“Women have the power and when we join together, we can make all the difference.”
With those words, Stephanie McMahon, Chief Brand Officer at WWE, captured the theme of The Leukemia & Lymphoma Society’s (LLS) “Women Curing Cancer” initiative, which brings together philanthropic women to move collectively the needle in cancer cures and access to treatments.
On Wednesday, Stephanie joined LLS’s Chief Medical Officer Dr. Gwen Nichols, and LLS volunteer Julie Guillot, who lost her 9-year-old son to acute myeloid leukemia, in a powerful and personal panel discussion about their commitment to fighting pediatric cancer. They were joined by about 50 philanthropic women at the Four Seasons Hotel in Washington, D.C., to listen to the panel and network over a common goal to drive more research and help for patients with cancer.
In a discussion moderated by Fox Sports anchor Lindsay Czarniak, the women shared their personal stories and desire to change the paradigm of treatment and care for children with cancer.
Stephanie spoke of the collaboration that WWE and their Superstar Roman Reigns have launched with LLS to generate awareness and support for research to find new and better treatments while enhancing support and care for children with cancer. WWE is leveraging its global platforms, including TV broadcasts, live events, WWE Network and digital and social media to support LLS’s Children’s Initiative.
She also spoke of her personal commitment to philanthropy and how her passion for helping children with cancer is aligned with the priorities of LLS, which is why the partnership is so important to her.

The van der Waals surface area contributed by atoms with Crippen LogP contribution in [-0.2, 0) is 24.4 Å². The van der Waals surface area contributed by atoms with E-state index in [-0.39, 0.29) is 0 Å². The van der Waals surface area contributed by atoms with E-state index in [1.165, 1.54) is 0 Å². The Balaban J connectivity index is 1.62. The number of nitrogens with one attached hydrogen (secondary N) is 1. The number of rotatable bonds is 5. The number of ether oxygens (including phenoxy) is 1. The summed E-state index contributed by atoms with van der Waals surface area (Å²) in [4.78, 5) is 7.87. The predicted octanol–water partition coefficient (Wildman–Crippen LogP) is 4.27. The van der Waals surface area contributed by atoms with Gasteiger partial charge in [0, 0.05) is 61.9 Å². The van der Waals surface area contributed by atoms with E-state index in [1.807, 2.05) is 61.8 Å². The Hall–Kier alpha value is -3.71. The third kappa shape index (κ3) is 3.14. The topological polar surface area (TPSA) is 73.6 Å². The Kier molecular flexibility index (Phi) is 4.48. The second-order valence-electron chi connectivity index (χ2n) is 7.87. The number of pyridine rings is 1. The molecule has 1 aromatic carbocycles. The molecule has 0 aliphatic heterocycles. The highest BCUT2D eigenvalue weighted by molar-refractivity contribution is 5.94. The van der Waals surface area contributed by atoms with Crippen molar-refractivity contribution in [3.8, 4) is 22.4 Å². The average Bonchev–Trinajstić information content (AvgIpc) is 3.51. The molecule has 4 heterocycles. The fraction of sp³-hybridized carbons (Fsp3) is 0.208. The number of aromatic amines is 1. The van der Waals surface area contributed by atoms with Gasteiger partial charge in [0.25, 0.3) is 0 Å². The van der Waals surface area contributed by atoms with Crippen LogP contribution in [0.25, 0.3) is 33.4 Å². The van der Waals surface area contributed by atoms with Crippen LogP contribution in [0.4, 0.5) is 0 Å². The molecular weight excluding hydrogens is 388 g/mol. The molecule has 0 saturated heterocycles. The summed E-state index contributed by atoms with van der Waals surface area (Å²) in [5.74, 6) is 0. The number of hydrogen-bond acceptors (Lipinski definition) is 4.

Dr. Nichols described The LLS Children’s Initiative, a multifaceted program to increase LLS’s investment in pediatric cancer research grants, expand education and support services for children and families, and launch a global master precision medicine clinical trial in pediatric acute leukemia. She emphasized the urgent need to do more for children and why it’s been such a challenge to develop new therapies for children. Only four cancer drugs have been approved for first use in children over several decades while scores have been approved for adults.
Julie, who is volunteering with LLS to bring in new partners to support The LLS Children’s Initiative, spoke of the devastating loss of her son, Zach, to AML, after brutal rounds of treatment and why she chose to help LLS. She said it would take a significant collaboration and “you need the force of a big organization like LLS to drive forward therapies.”
Earlier in the day, Stephanie, Dr. Nichols, and the two founders of Women Curing Cancer, Evelyn Bata, a clinical counselor, University of Maryland University College professor, and an advocate for women’s and children’s issues, and LLS National Board Member Lynne O’Brien, a policy analyst and government affairs expert, formerly with the White House Cancer Moonshot under Vice President Joe Biden, participated in a morning news segment on FOX5DC.
The women who have joined the “Women Curing Cancer” movement have committed to donating at least $100,000 to support the LLS mission. The group is dedicated to supporting programs like The LLS Children’s Initiative and LLS’s Career Development Program, a grants program supporting blood cancer researchers at a critical juncture early in their careers.
To learn more about Women Curing Cancer, contact Christy.Plunkett@lls.org, director of advancement of the LLS National Capital Chapter.
top and middle photos by Jeanine L. Cummins